6 Tips to make a handmade soap last longer

Using handmade soaps can have more benefits than you may know, one being that your skin will thank you for the moisture, but how do you make handmade soap last longer?

However we have found that many persons state that their handmade soaps don’t last as long as their commercial soaps.

Well this may be true mainly because most persons treat their handmade soap like a commercial soap when in fact they are very different.

Once you realize that your natural soaps are made differently than commercial soaps then you realize that you have to treat them differently in order for your handmade soap to last longer

Keeping them in the same conditions as your toilet or detergent soap will result in the overall soap melting away and your money with it.

Here are ways to make your handmade soap last longer

  • Avoid Hot Water
  • Use a soap saver
  • Let Air dry
  • Allow longer cure time
  • Avoid using your hand
  • Keep away from excess water

1. Avoid hot water

handmade soap last longer

Hot water heats up the soap just as it heats your body. This means that the soap will begin to melt faster than you can use it.

Hot water may feel good on your skin but it has it drawbacks when it comes to using soap and moisturizing your skin.

Keep in mind that handmade soaps are made from natural oils, these oils are the bases of making natural soaps.

Its the same as thinking of these oils the same way you do when cooking, as many people use them to cook. Heat melts oils doesn’t it?

So when you use your super hot, steamy bath, sauna shower… you are affecting the oils in your soap and hence causing them to melt.

Melted soap will drip and waste away from all that heat quickly. If you’re not sure of this, look at your soap dish after a few days of leaving your soap in all that hot water.

You will notice thick residue of soap at the bottom of the dish. 

So do yourself and your soap a favor and help allow your soap to last longer by using lukewarm to cold water… well lukewarm so you can get your warm feeling when taking your shower.

I must admit however that there is one caveat to this solution. The maker of your handmade soap should have allowed the soap to cure for the appropriate amount of time.

A well cured soap will last longer even in a hot and steamy shower. So if your soap melts really quickly yo may want to ask your supplier how long do they let their soaps cure.

2. Use an appropriate soap dish or soap saver to make your handmade soap last

handmade soap last longer soap saver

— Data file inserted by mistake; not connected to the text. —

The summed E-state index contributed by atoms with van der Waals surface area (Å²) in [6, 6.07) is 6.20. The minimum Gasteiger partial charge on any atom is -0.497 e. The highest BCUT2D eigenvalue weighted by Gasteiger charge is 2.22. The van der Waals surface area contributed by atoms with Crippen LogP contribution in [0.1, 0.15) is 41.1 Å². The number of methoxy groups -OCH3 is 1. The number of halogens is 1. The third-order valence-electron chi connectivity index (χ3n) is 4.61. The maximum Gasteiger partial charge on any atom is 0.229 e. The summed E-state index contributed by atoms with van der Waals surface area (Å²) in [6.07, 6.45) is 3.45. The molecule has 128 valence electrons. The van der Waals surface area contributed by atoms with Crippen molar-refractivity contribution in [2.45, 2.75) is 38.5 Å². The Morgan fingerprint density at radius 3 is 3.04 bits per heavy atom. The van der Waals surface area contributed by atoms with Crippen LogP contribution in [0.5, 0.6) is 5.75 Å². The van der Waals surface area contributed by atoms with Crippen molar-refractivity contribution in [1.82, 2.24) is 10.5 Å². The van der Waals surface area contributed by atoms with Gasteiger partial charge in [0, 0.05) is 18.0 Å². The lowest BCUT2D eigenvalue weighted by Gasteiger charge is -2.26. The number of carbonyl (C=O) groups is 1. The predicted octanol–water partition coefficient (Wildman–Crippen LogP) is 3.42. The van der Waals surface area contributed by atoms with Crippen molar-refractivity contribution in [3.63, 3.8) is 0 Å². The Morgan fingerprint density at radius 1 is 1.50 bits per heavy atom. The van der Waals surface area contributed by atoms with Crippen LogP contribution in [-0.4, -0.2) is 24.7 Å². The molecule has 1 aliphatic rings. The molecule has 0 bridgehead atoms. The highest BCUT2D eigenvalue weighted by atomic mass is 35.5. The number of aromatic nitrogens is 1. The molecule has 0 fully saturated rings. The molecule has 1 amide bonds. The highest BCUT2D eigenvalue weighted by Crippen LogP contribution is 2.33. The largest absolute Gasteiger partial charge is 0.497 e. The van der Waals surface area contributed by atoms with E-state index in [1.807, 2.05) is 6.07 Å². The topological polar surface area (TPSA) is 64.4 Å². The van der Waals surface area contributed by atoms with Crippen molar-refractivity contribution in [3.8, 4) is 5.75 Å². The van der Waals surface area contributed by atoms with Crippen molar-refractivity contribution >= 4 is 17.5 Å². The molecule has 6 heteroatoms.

Having an appropriate  soap dish or a soap saver goes a long way in ensuring your handmade soap last longer.

Be sure to have one that allows adequate air to flow over and under your soap.

In the case of using a sponge saver the parts that may melt away can be reused with the soap as the soap gets trap inside the sponge and makes it a soap sponge.

Take a look at the article does you soap need saving for info on soap savers.

To find an appropriate soap saver you should keep these few details in mind.

Find a dish or saver that will allow the maximum amount of air to flow over and under your soap while in the dish.

You may notice that many soap dishes have minor ridges at the bottom of holder, this can be seen in those wall soap holders we have in the bathtub area.

These are just not sufficient to save your soap. Water collects in the groves and it makes the situation worse.

Find one with higher ridges and is at an angle to allow water to run off.

Another ideas is to find one that has slats to allow the maximum amount of air to flow over the top and the bottom of the soap.

This will help your soap to dry quicker and hence you prolong your soap because it does not sit and stew in its own heat and wetness that makes it melt.

Suggested soap dishes that can help make your handmade soap last longer.

Wooden soap dish with drain

Silicone soap holder

Soap dish with drain

Stainless Steel Holder

3. Let air dry if possible

handmade soap last longer

After using a bar of soap you want to have it air dry when ever possible.

Some persons have bathrooms with windows, if you do then open the window, place your soap and soap saver in the window sill and let the cool air flow over your bar of soap.

Placing your soap in an appropriate soap dish and in the window will ensure the soap drys fast and last a long time in between use.

Traditionally in the Bahamas, bathrooms were built alongside and outside wall. This would allow you to place your soap and soap dish on an window sill to quickly dry out.

In modern times however houses are building inner bathrooms so there are no windows to use.

A better suggestion is to simply keep your soap in well ventilated soap dish and in an area higher than your bath tub.

This will keep the soap away from the majority of moisture which tends to lurk around your bath tub top.

4. Allow to cure a little longer

handmade soap last longer cold process soap

When you purchase your handmade soap, its pretty much had time to fully cure at that time but a little more curing can go a long way.

Curing is the process where the soap would loose water weight and helps make the bar harder.